Snaring: review - February 2022
Report on snaring legislation, as per the Wildlife and Natural Environment (Scotland) Act 2011 (WANE).
5. Impact Of Legislation On Animal Welfare
The primary objective of the changes to snaring legislation was to better assure that practices were not causing unnecessary suffering. It is not within the scope of this review to assess whether that degree of suffering is acceptable. As such the discussion and assessment of the various sections with their associated prosecution rates provides a view as to the effectiveness of the legislation with regards animal welfare.
There are two recommendations which would require change to legislation which the Review Group highlight for consideration.
Fox snare stop position: In order to reduces the risk of constriction injury where large specimens of the target species are caught and to lessen welfare issues associated with accidental capture around body (target & non-target species), TAG proposed to increase the stop position on fox snares to enlarge noose size to 26cm.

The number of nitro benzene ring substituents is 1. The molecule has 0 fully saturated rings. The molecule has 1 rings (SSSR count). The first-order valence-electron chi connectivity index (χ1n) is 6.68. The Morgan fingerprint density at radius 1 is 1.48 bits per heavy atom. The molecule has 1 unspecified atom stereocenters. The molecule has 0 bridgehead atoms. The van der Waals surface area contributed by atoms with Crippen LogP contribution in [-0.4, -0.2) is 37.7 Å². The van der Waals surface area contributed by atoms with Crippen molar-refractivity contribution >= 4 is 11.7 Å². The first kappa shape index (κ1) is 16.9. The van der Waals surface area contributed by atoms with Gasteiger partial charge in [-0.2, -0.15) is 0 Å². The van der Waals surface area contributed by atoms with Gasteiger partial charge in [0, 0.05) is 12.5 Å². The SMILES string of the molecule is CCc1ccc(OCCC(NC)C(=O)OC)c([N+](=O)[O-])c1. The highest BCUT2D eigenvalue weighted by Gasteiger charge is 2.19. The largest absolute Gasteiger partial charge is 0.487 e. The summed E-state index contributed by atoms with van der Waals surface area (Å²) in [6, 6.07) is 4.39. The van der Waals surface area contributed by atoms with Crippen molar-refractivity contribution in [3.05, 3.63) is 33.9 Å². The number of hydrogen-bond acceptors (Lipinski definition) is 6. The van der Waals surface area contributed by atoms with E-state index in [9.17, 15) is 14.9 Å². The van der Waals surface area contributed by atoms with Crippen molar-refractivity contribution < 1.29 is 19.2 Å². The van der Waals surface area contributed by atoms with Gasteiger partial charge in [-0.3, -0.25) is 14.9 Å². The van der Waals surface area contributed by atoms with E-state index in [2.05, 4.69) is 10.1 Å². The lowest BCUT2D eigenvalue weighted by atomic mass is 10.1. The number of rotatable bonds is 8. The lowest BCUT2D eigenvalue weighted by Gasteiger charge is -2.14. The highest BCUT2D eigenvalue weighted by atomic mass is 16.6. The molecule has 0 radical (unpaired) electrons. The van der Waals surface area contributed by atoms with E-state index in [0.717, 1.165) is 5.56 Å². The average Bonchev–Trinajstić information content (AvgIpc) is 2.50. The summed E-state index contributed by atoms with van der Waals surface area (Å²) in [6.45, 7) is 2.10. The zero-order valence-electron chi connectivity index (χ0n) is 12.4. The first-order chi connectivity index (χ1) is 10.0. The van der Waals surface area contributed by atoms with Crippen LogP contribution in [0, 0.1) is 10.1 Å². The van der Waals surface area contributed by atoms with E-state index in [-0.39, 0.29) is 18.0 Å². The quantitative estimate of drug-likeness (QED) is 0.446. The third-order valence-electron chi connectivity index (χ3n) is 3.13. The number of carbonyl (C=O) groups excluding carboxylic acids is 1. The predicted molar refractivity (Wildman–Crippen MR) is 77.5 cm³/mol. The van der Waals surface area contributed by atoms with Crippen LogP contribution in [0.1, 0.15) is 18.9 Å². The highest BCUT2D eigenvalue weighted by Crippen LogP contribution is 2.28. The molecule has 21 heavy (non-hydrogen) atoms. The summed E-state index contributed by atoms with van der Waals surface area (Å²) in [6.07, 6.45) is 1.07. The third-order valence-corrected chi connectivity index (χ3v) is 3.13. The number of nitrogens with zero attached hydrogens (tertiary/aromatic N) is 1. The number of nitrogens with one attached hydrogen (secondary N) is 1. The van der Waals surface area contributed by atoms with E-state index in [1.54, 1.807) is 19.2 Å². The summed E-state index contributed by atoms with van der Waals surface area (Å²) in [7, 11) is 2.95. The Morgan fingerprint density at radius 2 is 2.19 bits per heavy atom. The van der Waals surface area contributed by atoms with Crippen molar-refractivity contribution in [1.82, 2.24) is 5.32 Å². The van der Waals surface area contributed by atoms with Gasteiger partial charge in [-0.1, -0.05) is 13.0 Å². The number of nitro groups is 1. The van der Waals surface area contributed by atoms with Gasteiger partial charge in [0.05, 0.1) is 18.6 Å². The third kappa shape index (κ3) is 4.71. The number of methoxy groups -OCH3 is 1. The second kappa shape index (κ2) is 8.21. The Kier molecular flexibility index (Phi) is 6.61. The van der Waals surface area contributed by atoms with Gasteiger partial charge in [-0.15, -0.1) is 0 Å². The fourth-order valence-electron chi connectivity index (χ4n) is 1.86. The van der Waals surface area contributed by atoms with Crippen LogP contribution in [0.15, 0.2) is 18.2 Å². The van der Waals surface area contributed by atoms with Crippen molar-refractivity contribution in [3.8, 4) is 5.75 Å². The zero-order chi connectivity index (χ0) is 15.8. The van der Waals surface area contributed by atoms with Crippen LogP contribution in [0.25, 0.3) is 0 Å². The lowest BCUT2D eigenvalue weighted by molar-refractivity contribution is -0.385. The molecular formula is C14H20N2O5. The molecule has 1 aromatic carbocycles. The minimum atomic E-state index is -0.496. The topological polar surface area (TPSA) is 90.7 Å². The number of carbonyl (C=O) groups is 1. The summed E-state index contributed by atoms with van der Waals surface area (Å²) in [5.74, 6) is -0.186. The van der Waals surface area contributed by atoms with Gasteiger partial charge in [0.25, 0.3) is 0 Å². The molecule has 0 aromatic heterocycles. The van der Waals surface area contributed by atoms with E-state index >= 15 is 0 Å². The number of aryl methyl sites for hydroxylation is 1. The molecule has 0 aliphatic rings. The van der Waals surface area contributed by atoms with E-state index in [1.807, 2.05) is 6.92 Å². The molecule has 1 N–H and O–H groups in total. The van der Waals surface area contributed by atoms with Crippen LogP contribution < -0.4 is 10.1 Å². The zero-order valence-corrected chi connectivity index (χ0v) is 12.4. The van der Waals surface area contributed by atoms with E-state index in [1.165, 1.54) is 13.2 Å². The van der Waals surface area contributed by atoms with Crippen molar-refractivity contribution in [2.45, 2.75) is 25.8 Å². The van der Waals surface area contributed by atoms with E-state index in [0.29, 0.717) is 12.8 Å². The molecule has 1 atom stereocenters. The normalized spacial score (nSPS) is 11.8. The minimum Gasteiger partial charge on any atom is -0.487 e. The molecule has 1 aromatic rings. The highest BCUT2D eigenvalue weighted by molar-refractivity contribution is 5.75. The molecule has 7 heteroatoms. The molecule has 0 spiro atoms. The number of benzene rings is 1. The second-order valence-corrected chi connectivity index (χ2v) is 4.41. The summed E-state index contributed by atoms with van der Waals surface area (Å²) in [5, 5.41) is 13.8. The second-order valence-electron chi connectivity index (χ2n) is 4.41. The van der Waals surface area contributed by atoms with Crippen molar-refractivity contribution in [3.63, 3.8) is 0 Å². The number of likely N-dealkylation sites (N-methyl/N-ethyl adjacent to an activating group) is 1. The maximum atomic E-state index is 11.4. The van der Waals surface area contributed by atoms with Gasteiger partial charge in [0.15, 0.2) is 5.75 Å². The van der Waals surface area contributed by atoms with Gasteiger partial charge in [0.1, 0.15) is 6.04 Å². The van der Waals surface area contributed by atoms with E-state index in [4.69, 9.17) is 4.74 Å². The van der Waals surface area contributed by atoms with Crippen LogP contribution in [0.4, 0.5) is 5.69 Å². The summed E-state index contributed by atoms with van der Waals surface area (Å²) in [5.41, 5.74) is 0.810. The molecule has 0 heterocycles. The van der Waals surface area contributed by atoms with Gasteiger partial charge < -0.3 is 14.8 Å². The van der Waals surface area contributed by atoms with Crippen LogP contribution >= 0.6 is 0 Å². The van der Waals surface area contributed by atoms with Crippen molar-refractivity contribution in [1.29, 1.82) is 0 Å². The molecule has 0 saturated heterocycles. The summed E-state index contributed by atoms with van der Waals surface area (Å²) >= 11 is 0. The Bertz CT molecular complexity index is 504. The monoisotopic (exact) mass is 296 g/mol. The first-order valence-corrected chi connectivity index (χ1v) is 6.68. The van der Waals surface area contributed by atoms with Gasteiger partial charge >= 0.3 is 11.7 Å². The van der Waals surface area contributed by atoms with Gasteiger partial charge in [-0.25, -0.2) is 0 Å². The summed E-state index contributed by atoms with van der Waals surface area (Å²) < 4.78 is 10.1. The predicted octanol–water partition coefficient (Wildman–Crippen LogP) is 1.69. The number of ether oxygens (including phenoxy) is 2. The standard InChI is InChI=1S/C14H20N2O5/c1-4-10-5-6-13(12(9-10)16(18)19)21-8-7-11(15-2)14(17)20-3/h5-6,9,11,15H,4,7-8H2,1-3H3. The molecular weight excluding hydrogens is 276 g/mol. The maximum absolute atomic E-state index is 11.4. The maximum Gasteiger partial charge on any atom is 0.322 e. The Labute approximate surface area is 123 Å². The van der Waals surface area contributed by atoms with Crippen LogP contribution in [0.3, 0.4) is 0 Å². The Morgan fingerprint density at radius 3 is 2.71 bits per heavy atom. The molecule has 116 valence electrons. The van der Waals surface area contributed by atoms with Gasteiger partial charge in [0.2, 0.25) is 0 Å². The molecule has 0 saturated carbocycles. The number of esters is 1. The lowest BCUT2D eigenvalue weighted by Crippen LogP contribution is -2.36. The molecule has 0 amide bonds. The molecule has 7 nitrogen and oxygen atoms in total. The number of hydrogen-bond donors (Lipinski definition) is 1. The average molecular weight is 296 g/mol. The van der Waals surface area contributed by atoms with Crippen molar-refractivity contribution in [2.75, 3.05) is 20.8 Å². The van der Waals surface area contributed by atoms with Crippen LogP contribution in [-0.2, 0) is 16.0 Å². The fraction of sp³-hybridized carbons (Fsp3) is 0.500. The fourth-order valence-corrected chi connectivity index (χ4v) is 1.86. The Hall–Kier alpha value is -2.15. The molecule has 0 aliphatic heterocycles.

Number of swivels on fox snare: To reduce the risk of entanglement, especially if a single swivel becomes locked, e.g. with vegetation, TAG proposed to increase the required number of swivels on a fox snare to two.
Section 11A(2)(c) of WCA requires that snares intended to catch brown hares, rabbits and foxes must display a code to identify the target species. No such requirement applies to other potential target species, including mountain hares.
The Animals and Wildlife (Penalties, Protections and Powers) (Scotland) Act 2020 added mountain hares to Schedule 5 of the Wildlife and Countryside Act 1981 which provides protection to the species and they can now only be controlled under a licence issued by NatureScot for limited, specified purposes.
Following concerns raised with NatureScot over the welfare impacts of snaring hares to the effect that it is difficult to advise on a method of snaring that does not cause unnecessary suffering in that they cannot be used effectively as a 'killing' trap because animals take too long to die and are not effective as a restraining means because there is too high a risk of killing or injury. The lack of any apparent means or guidance to avoid this means that NatureScot do not intend to issue licences that allow for the snaring of mountain hares unless the contrary can be evidenced.
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